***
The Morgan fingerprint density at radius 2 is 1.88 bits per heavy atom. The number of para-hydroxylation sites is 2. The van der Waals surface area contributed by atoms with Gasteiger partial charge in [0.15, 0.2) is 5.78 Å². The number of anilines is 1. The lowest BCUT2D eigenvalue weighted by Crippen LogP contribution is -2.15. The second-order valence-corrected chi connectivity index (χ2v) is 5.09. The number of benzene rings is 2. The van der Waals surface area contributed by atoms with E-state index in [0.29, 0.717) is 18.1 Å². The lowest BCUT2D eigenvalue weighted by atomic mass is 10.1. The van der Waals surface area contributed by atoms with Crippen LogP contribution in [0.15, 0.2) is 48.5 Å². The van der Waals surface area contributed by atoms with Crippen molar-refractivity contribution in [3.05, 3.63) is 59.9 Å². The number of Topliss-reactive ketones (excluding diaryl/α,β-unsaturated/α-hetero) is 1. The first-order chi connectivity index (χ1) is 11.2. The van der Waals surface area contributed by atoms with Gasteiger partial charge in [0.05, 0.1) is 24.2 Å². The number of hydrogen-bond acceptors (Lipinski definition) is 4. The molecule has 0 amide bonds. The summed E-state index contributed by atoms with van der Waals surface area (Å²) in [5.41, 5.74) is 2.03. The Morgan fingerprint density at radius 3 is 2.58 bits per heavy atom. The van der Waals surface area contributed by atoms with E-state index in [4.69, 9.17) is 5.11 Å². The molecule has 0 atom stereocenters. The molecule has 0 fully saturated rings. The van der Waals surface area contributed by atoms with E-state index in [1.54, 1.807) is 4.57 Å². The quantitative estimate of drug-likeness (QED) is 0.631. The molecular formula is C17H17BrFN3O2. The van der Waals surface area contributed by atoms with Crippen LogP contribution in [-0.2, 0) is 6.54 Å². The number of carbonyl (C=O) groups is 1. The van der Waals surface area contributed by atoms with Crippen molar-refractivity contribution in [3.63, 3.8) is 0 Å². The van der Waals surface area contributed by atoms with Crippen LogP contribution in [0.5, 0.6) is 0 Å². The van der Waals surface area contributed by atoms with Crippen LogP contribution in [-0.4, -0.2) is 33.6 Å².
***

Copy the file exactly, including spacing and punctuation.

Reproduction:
The Morgan fingerprint density at radius 2 is 1.88 bits per heavy atom. The number of para-hydroxylation sites is 2. The van der Waals surface area contributed by atoms with Gasteiger partial charge in [0.15, 0.2) is 5.78 Å². The number of anilines is 1. The lowest BCUT2D eigenvalue weighted by Crippen LogP contribution is -2.15. The second-order valence-corrected chi connectivity index (χ2v) is 5.09. The number of benzene rings is 2. The van der Waals surface area contributed by atoms with E-state index in [0.29, 0.717) is 18.1 Å². The lowest BCUT2D eigenvalue weighted by atomic mass is 10.1. The van der Waals surface area contributed by atoms with Crippen LogP contribution in [0.15, 0.2) is 48.5 Å². The van der Waals surface area contributed by atoms with Crippen molar-refractivity contribution in [3.05, 3.63) is 59.9 Å². The number of Topliss-reactive ketones (excluding diaryl/α,β-unsaturated/α-hetero) is 1. The first-order chi connectivity index (χ1) is 11.2. The van der Waals surface area contributed by atoms with Gasteiger partial charge in [0.05, 0.1) is 24.2 Å². The number of hydrogen-bond acceptors (Lipinski definition) is 4. The molecule has 0 amide bonds. The summed E-state index contributed by atoms with van der Waals surface area (Å²) in [5.41, 5.74) is 2.03. The Morgan fingerprint density at radius 3 is 2.58 bits per heavy atom. The van der Waals surface area contributed by atoms with E-state index in [4.69, 9.17) is 5.11 Å². The molecule has 0 atom stereocenters. The molecule has 0 fully saturated rings. The van der Waals surface area contributed by atoms with E-state index in [1.54, 1.807) is 4.57 Å². The quantitative estimate of drug-likeness (QED) is 0.631. The molecular formula is C17H17BrFN3O2. The van der Waals surface area contributed by atoms with Crippen LogP contribution in [-0.2, 0) is 6.54 Å². The number of carbonyl (C=O) groups is 1. The van der Waals surface area contributed by atoms with Crippen molar-refractivity contribution in [3.63, 3.8) is 0 Å². The van der Waals surface area contributed by atoms with Crippen LogP contribution in [0.5, 0.6) is 0 Å². The van der Waals surface area contributed by atoms with Crippen LogP contribution in [-0.4, -0.2) is 33.6 Å².